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“If I see everything in gray, and in gray all the colors which I experience and which I would like to reproduce, then why should I use any other color?” ~Alberto Giacomettii

I often like to think of things as black and white, as if things are clear when they’re not. I often like to imagine there are two roads that diverge and that I have to pick one path. Anything else is just too convoluted for my brain to process. But that’s not how the world works. Things aren’t always black and white. In fact, things are rarely black and white. This world operates in shades of gray that are many and varied.

When I was a kid I remember my dad telling me the world was what I made of it, and I recall thinking that just didn’t sound right. For one, I noticed the world was moving on regardless of me, despite what I did to make it stop so I could examine it closely with my magnifying glass. For another, I saw that there were bad things in the world that kept on happening even though I wished it some other way. The world wasn’t what I made of it, any more than an ant disturbing an anthill. I could make my paths in it, but the dirt would eventually fill in again in my wake.

I don’t even remember when I met my first white person, but I do recall thinking their skin wasn’t as flawless as I thought it would be. They weren’t perfect reflections of the driven snow, and neither was I so different from them. Not really. Not where it really counted. And yet there was that division, as if we were indeed diametrically opposed just by sheer force of nature. I remember thinking then that I must be missing something, that I had been led astray by word of mouth, by overwhelming acceptance of a truth that wasn’t true. When I asked about it, my dad told me that’s what he meant when he said the world was what I made of it, that I had to see with my own eyes instead of believing the collective consciousness of others.

I haven’t learned much from my dad in my life, I’ll admit, but that is one that has stuck with me over these 40 years of life. The idea of seeing things with my own eyes before making up my mind, the thought that not everything is as plain as others make it out to be, that is priceless. Of course back then I didn’t see it. My adolescent brain went the complete opposite way, instead making things black instead of the pristine white I had thought it all fit into previously. To me what he meant was that the tiny sliver of the world I had seen was the way the world was. It wasn’t until much later that I realized he meant instead that I shouldn’t judge just based on my limited world view. That I should add to that world view, that I should make it individual, that I should keep adjusting my view based on each and every situation.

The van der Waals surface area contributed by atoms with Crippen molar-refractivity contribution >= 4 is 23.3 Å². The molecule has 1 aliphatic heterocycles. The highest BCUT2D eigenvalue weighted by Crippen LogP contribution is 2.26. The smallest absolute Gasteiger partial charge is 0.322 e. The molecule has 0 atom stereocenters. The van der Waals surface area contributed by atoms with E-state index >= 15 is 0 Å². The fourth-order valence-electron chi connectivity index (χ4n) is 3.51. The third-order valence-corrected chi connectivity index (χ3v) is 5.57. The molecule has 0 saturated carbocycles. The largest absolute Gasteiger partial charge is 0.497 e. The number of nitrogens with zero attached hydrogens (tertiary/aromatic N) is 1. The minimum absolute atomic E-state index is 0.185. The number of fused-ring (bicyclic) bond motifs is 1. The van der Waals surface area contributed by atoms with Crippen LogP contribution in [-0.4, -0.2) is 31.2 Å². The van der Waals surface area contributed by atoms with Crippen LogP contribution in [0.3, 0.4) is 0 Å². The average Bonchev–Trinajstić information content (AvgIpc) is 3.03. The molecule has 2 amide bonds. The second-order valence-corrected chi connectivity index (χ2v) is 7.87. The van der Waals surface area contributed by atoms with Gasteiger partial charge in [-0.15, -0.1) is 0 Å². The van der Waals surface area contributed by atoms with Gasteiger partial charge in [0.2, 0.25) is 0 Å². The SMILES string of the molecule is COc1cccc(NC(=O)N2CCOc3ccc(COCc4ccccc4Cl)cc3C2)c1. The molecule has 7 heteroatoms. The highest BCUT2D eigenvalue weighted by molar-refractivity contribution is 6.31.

Or maybe he didn’t mean that at all. I’ve never really asked him about it. Perhaps he meant something entirely different, that he wanted me simply to not be so pompous about my own ideas. But I like to think he was warning me about compartmentalizing, about placing things in little boxes and thinking they would stay there for all time, letting them decay in places where they didn’t belong. And I took black and white literally back then anyway, trying to piece together my understanding of the world through the lens of the racial divide. Maybe that’s why it took me so much longer to see that it had nothing to do with race, that it had to do with me instead.

0a3cacdad4c3ef943382ee737e9230f4Seeing the world in shades of gray means allowing for that variance that inadvertently yet overwhelmingly permeates the world, for that trick of the light that changes light gray to dark in the blink of an eye. It means consciously considering that what I see now doesn’t always have to stay the same. It means not making up my mind arbitrarily but taking everything into account when considering anything. And it does fit in with my ideas of white people that have shifted dramatically since that first encounter so many years ago. Because it’s not about white people at all, not about good vs. evil in the least. It’s about looking at everything individually, at not judging at all, because judging means preconceived notions and prejudice.

And that goes for everything in life. It’s why I often have friends who aren’t “socially acceptable,” why I do what I enjoy even when I know it makes me look silly, because life is short, and to paint it in black and white just never does it justice. I try my best to see things in shades of gray because I hope others see me in similar shades. I try my best to see things in shades of gray because I think I finally understand what that means.

Sam

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